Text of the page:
The blade itself uses abrasive disks that can cut through most pieces of metal with little problem. It also has a quick-change system that gives you the ability to swiftly extradite the old blade and replace it with a new one.

The blade itself can be angled to give different degree cuts – anywhere from 0° to 45°.

The only issue is that there is no locking feature for common cuts – this means that you’ll need to adjust the machine before every cut. Thankfully this adjustment only takes a couple of seconds and it makes sure that you’re always paying attention.

PORTER-Cable PCE700 15 Amp Chop Saw 14”

product image of PORTER-CABLE PCE700
  • Adjustable Fence
  • 3,800 RPM Motor
  • Heavy-Duty Base
  • Might be inadequate for Larger Projects

This Porter-Cable machine is for those that want something that’ll get the job done without any of the nonsense.

Using a traditional 120-volt outlet gives it 15 amps of power to get the engine up to 3,800 RPMs. You can be sure that your cuts are always good too with the tough material clamp that has a quick-release function.

The fence along the back of the cutting area can be adjusted to give you a customized cut.

This saw has been lightly criticized for being a little bit on the smaller side, making it not so viable for more industrial applications. That being said, when it comes for an excellent saw for the garage you can’t really go wrong with this model.

The base is extra heavy duty so stability will never be an issue. The handle is ergonomically designed to be easy to use, while the deflector protects against any unnecessary sparks flying back in your face when cutting.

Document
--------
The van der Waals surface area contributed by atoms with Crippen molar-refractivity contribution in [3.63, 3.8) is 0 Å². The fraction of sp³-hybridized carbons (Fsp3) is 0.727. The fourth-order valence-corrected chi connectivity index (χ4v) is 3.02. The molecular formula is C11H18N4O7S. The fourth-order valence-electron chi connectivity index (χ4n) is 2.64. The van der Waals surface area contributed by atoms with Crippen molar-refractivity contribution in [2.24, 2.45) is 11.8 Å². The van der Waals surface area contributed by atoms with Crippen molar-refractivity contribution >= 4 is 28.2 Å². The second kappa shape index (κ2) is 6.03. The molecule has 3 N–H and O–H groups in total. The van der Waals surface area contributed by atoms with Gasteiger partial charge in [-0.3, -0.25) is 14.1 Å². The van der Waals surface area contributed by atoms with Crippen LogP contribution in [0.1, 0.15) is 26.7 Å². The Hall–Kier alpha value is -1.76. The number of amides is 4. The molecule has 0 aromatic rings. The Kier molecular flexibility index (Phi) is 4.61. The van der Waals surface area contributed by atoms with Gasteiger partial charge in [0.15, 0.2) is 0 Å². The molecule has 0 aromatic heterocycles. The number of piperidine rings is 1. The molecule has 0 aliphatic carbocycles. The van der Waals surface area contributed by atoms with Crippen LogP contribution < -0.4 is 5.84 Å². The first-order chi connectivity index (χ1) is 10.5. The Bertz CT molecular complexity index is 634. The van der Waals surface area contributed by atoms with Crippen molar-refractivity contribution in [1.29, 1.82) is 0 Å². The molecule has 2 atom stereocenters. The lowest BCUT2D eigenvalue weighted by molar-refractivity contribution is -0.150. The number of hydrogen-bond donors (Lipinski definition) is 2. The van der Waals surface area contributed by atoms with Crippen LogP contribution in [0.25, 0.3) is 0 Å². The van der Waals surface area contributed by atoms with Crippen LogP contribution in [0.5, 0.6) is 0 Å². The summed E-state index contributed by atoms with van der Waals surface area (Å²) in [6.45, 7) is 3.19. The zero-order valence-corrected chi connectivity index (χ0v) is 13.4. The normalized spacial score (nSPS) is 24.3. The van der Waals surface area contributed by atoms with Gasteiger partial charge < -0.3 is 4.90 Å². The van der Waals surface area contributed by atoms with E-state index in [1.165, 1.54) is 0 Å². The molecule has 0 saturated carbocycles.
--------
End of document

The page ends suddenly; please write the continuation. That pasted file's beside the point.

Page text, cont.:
Best Miter Saws

Hitachi C12RSH2 15-Amp 12” Sliding Compound Miter Saw

product image of Hitachi C12RSH2
  • Hitachi C12RSH2 15-Amp 12” Sliding Compound Miter Saw
  • 3 grinding stones
  • 1 steel bristle brush
  • 2 felt polishing pads and polishing compound
  • 1 Sanding drum
  • 5 replacement sanding bands for the drum
  • 8 sanding discs
  • 2 mandrels
  • Wrench (EZ twist tool switch makes swapping bits easy)

Hitachi has always been a brand of remarkable caliber and this sliding dual-bevel compound miter saw is no exception. This 2.57 horsepower machine has 0° to 57° miter angle range that can be modified either to the left or the right. Using a 15 Amp motor to cut through even large jobs, it offers a laser guide to keep you on track.  It includes a vise assembly for holding bigger pieces and the sliding fence allows you to cut up to 7 1/2″ crown molding vertically. 

Since it is a dual bevel saw it can perform left and right bevel cuts on the same side, making this saw ideal for those who need to frequently perform compound cuts. 

The 12-inch blade and sliding mechanism make this one the ultimate choice for your woodworking projects. It is highly likely that you will find yourself using this for a lot more cuts than you thought you initially wood.  It works great for finish and trim carpenters because of its amazing precision cuts.